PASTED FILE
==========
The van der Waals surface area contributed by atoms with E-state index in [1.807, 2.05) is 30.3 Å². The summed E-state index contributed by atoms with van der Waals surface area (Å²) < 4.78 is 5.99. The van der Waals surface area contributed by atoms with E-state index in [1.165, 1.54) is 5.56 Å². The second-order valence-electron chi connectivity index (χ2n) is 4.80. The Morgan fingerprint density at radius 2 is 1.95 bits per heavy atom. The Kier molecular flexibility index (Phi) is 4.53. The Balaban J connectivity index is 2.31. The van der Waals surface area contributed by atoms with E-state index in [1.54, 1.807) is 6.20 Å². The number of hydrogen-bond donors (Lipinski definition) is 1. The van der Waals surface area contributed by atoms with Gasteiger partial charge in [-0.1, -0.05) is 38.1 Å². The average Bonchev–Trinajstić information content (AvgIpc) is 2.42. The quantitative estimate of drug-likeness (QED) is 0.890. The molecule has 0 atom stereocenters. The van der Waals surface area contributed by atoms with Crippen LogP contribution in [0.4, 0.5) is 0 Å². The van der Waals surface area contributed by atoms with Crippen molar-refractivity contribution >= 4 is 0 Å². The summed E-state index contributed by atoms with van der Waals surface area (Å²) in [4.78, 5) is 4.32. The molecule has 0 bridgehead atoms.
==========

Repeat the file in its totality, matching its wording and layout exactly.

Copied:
The van der Waals surface area contributed by atoms with E-state index in [1.807, 2.05) is 30.3 Å². The summed E-state index contributed by atoms with van der Waals surface area (Å²) < 4.78 is 5.99. The van der Waals surface area contributed by atoms with E-state index in [1.165, 1.54) is 5.56 Å². The second-order valence-electron chi connectivity index (χ2n) is 4.80. The Morgan fingerprint density at radius 2 is 1.95 bits per heavy atom. The Kier molecular flexibility index (Phi) is 4.53. The Balaban J connectivity index is 2.31. The van der Waals surface area contributed by atoms with E-state index in [1.54, 1.807) is 6.20 Å². The number of hydrogen-bond donors (Lipinski definition) is 1. The van der Waals surface area contributed by atoms with Gasteiger partial charge in [-0.1, -0.05) is 38.1 Å². The average Bonchev–Trinajstić information content (AvgIpc) is 2.42. The quantitative estimate of drug-likeness (QED) is 0.890. The molecule has 0 atom stereocenters. The van der Waals surface area contributed by atoms with Crippen LogP contribution in [0.4, 0.5) is 0 Å². The van der Waals surface area contributed by atoms with Crippen molar-refractivity contribution >= 4 is 0 Å². The summed E-state index contributed by atoms with van der Waals surface area (Å²) in [4.78, 5) is 4.32. The molecule has 0 bridgehead atoms.